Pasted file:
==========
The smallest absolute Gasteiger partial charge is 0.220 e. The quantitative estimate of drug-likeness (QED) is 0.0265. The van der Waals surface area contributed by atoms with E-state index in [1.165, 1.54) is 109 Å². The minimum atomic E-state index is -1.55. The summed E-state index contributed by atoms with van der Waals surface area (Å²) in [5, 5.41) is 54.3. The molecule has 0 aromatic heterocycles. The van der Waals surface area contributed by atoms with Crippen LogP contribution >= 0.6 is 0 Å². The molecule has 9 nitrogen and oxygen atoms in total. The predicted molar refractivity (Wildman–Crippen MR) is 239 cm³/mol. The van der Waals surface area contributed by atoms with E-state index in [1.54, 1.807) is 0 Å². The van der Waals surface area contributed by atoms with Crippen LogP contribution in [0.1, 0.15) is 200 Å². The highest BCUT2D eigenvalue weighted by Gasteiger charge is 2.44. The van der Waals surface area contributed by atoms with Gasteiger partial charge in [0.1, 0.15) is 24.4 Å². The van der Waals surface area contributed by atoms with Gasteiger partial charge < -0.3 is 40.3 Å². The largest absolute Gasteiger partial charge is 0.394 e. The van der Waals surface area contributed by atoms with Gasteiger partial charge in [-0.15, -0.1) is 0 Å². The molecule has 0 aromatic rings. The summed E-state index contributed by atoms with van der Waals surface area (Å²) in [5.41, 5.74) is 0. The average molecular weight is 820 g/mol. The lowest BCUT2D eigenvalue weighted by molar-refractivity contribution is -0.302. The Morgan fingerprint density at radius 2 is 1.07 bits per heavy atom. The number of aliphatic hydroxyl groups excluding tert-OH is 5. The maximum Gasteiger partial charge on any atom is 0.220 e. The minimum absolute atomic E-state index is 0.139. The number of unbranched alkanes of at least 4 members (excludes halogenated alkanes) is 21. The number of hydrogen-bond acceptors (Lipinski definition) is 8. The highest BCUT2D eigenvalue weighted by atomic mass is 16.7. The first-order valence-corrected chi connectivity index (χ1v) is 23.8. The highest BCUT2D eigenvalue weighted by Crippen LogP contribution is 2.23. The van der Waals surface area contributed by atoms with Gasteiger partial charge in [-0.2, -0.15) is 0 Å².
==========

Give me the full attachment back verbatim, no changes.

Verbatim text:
The smallest absolute Gasteiger partial charge is 0.220 e. The quantitative estimate of drug-likeness (QED) is 0.0265. The van der Waals surface area contributed by atoms with E-state index in [1.165, 1.54) is 109 Å². The minimum atomic E-state index is -1.55. The summed E-state index contributed by atoms with van der Waals surface area (Å²) in [5, 5.41) is 54.3. The molecule has 0 aromatic heterocycles. The van der Waals surface area contributed by atoms with Crippen LogP contribution >= 0.6 is 0 Å². The molecule has 9 nitrogen and oxygen atoms in total. The predicted molar refractivity (Wildman–Crippen MR) is 239 cm³/mol. The van der Waals surface area contributed by atoms with E-state index in [1.54, 1.807) is 0 Å². The van der Waals surface area contributed by atoms with Crippen LogP contribution in [0.1, 0.15) is 200 Å². The highest BCUT2D eigenvalue weighted by Gasteiger charge is 2.44. The van der Waals surface area contributed by atoms with Gasteiger partial charge in [0.1, 0.15) is 24.4 Å². The van der Waals surface area contributed by atoms with Gasteiger partial charge < -0.3 is 40.3 Å². The largest absolute Gasteiger partial charge is 0.394 e. The van der Waals surface area contributed by atoms with Gasteiger partial charge in [-0.15, -0.1) is 0 Å². The molecule has 0 aromatic rings. The summed E-state index contributed by atoms with van der Waals surface area (Å²) in [5.41, 5.74) is 0. The average molecular weight is 820 g/mol. The lowest BCUT2D eigenvalue weighted by molar-refractivity contribution is -0.302. The Morgan fingerprint density at radius 2 is 1.07 bits per heavy atom. The number of aliphatic hydroxyl groups excluding tert-OH is 5. The maximum Gasteiger partial charge on any atom is 0.220 e. The minimum absolute atomic E-state index is 0.139. The number of unbranched alkanes of at least 4 members (excludes halogenated alkanes) is 21. The number of hydrogen-bond acceptors (Lipinski definition) is 8. The highest BCUT2D eigenvalue weighted by atomic mass is 16.7. The first-order valence-corrected chi connectivity index (χ1v) is 23.8. The highest BCUT2D eigenvalue weighted by Crippen LogP contribution is 2.23. The van der Waals surface area contributed by atoms with Gasteiger partial charge in [-0.2, -0.15) is 0 Å².